2 ₪ “Zeitgeist” is German for the spirit (nature, character) of the times.
There is much to say about the times. Let us look at three ways of studying them.
1) We can study time past; that is what historians are doing. This entails reading a lot of books and spending time in libraries. The past is relatively stable and reliable, it doesn’t move much.
2) We can try to understand the future; this is the domain of prophets, futurologists and trend oracles like Faith Popcorn and others. Here we should be aware of the propheteers; people who at the same as they prophesy about the future, by a lucky coincidence (!) have something to sell that will be important in the future. Basically business people, propheteers combine prophesy with profit.
3) Or we can try to understand the present times. That is what I try to do.
Of course past, present and future are not clearly separated, but the main stress can lie here, or there.
To study the “gods” of our present time one doesn’t have to sit in libraries (I like books but not dust), nor enter the Gambling Halls of Predicition. The rebel in me wouldn’t want to be a scholar historian, playing by the ground rules of academia, and even less a “seer”, making believe that the future, for some reason, has chosen to reveal itself in MY crystal ball of all crystal balls.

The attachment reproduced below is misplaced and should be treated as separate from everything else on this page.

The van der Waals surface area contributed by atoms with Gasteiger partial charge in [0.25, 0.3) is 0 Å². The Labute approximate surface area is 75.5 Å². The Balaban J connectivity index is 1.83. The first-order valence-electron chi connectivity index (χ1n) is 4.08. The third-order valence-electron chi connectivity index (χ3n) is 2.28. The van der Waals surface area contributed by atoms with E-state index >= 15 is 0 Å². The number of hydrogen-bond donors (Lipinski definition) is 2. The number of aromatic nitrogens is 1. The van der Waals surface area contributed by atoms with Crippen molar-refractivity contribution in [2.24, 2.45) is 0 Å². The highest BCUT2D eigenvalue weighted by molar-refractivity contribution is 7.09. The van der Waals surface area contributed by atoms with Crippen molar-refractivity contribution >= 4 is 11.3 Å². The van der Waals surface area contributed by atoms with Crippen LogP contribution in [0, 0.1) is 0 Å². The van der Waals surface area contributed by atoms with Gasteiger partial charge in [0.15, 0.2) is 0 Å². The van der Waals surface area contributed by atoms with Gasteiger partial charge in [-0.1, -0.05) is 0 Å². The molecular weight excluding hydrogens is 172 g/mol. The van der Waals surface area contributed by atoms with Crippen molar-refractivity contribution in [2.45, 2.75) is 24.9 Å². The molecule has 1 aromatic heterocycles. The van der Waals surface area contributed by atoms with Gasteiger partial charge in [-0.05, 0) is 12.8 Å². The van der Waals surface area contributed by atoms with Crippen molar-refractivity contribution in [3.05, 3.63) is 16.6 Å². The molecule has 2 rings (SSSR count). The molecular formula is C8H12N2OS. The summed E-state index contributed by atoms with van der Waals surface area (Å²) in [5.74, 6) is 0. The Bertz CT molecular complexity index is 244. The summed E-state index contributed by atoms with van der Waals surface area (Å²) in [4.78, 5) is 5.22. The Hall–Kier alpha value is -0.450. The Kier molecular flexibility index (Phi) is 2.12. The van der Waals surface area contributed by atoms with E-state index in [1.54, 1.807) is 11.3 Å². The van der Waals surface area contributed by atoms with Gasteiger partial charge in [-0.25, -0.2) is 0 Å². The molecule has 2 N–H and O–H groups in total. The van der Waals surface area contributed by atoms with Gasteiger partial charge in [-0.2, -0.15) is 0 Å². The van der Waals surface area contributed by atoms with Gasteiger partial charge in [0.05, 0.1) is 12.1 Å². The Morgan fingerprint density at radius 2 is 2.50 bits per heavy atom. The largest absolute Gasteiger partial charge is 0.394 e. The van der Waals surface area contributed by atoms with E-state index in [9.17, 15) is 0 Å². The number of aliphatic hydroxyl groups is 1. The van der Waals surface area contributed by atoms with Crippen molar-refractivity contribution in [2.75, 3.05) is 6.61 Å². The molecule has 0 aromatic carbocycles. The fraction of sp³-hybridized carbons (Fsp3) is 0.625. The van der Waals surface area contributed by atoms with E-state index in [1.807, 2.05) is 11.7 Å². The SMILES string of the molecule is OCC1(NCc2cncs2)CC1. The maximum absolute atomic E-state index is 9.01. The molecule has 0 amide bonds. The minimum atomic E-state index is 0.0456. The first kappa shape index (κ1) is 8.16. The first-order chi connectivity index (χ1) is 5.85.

I started doing this kind of research in the early 90s. In 1993 I published a book in Swedish, “Offensiv nostalgi” (Vanguard Nostalgia), the main part of which was a catalog of Modern Gods, or idols. Sacred cows, qualities, virtues not to be questioned.
In that book I tabulated 19 “gods”. Now, more than 20 years later, it is time to take a fresh look at our Pantheon. For one thing, the Internet age had hardly begun in 1993. There are many “Internet gods” around and they, just as their propheteers, are scary.
(Note that the “gods” are not people, but forces, tendencies, memes.)
So, let’ s first look at the Old Gods and see how relevant they are today. Then take an up to date look at our New Gods.
Here will soon follow the first 19 gods (Swedish facsimile, with English abstracts).